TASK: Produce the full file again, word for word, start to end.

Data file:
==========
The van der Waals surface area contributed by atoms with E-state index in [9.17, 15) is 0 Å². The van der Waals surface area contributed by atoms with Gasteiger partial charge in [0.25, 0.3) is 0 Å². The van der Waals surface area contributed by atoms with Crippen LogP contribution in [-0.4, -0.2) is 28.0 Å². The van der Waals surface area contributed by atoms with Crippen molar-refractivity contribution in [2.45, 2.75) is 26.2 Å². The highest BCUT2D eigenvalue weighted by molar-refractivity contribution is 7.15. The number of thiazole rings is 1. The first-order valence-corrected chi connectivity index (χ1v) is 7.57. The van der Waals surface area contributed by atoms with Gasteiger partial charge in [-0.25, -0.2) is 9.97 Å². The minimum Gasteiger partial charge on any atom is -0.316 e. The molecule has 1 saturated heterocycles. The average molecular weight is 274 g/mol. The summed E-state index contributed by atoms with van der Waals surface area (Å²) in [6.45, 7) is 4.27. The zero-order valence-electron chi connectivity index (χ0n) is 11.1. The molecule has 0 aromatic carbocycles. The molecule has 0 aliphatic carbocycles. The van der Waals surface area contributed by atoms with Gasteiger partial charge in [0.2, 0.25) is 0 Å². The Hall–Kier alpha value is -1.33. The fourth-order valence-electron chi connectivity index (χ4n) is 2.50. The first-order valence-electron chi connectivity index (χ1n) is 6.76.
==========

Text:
The van der Waals surface area contributed by atoms with E-state index in [9.17, 15) is 0 Å². The van der Waals surface area contributed by atoms with Gasteiger partial charge in [0.25, 0.3) is 0 Å². The van der Waals surface area contributed by atoms with Crippen LogP contribution in [-0.4, -0.2) is 28.0 Å². The van der Waals surface area contributed by atoms with Crippen molar-refractivity contribution in [2.45, 2.75) is 26.2 Å². The highest BCUT2D eigenvalue weighted by molar-refractivity contribution is 7.15. The number of thiazole rings is 1. The first-order valence-corrected chi connectivity index (χ1v) is 7.57. The van der Waals surface area contributed by atoms with Gasteiger partial charge in [-0.25, -0.2) is 9.97 Å². The minimum Gasteiger partial charge on any atom is -0.316 e. The molecule has 1 saturated heterocycles. The average molecular weight is 274 g/mol. The summed E-state index contributed by atoms with van der Waals surface area (Å²) in [6.45, 7) is 4.27. The zero-order valence-electron chi connectivity index (χ0n) is 11.1. The molecule has 0 aromatic carbocycles. The molecule has 0 aliphatic carbocycles. The van der Waals surface area contributed by atoms with Gasteiger partial charge in [0.2, 0.25) is 0 Å². The Hall–Kier alpha value is -1.33. The fourth-order valence-electron chi connectivity index (χ4n) is 2.50. The first-order valence-electron chi connectivity index (χ1n) is 6.76.